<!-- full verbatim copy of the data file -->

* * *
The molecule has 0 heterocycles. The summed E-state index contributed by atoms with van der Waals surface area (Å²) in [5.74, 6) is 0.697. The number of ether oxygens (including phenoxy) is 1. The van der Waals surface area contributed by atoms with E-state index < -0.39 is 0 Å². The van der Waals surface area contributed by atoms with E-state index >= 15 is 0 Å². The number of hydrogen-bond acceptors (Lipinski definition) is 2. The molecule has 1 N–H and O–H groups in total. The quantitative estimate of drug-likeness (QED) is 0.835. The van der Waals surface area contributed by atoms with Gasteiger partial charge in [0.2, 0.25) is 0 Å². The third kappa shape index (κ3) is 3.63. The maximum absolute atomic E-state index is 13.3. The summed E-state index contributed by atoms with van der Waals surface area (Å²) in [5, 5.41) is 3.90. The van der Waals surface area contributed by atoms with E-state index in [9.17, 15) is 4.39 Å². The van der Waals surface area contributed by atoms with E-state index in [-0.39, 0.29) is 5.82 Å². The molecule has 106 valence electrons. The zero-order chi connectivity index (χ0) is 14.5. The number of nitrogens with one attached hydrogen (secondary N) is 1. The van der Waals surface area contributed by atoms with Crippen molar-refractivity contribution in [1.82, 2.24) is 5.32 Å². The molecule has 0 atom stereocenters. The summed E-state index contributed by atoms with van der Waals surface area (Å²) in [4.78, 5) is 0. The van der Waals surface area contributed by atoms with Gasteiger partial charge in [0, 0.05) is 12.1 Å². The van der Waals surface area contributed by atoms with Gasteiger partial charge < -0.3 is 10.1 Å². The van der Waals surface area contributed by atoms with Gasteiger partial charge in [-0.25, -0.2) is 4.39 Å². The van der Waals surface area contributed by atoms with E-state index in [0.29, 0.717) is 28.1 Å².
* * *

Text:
The molecule has 0 heterocycles. The summed E-state index contributed by atoms with van der Waals surface area (Å²) in [5.74, 6) is 0.697. The number of ether oxygens (including phenoxy) is 1. The van der Waals surface area contributed by atoms with E-state index < -0.39 is 0 Å². The van der Waals surface area contributed by atoms with E-state index >= 15 is 0 Å². The number of hydrogen-bond acceptors (Lipinski definition) is 2. The molecule has 1 N–H and O–H groups in total. The quantitative estimate of drug-likeness (QED) is 0.835. The van der Waals surface area contributed by atoms with Gasteiger partial charge in [0.2, 0.25) is 0 Å². The third kappa shape index (κ3) is 3.63. The maximum absolute atomic E-state index is 13.3. The summed E-state index contributed by atoms with van der Waals surface area (Å²) in [5, 5.41) is 3.90. The van der Waals surface area contributed by atoms with E-state index in [9.17, 15) is 4.39 Å². The van der Waals surface area contributed by atoms with E-state index in [-0.39, 0.29) is 5.82 Å². The molecule has 106 valence electrons. The zero-order chi connectivity index (χ0) is 14.5. The number of nitrogens with one attached hydrogen (secondary N) is 1. The van der Waals surface area contributed by atoms with Crippen molar-refractivity contribution in [1.82, 2.24) is 5.32 Å². The molecule has 0 atom stereocenters. The summed E-state index contributed by atoms with van der Waals surface area (Å²) in [4.78, 5) is 0. The van der Waals surface area contributed by atoms with Gasteiger partial charge in [0, 0.05) is 12.1 Å². The van der Waals surface area contributed by atoms with Gasteiger partial charge < -0.3 is 10.1 Å². The van der Waals surface area contributed by atoms with Gasteiger partial charge in [-0.25, -0.2) is 4.39 Å². The van der Waals surface area contributed by atoms with E-state index in [0.29, 0.717) is 28.1 Å².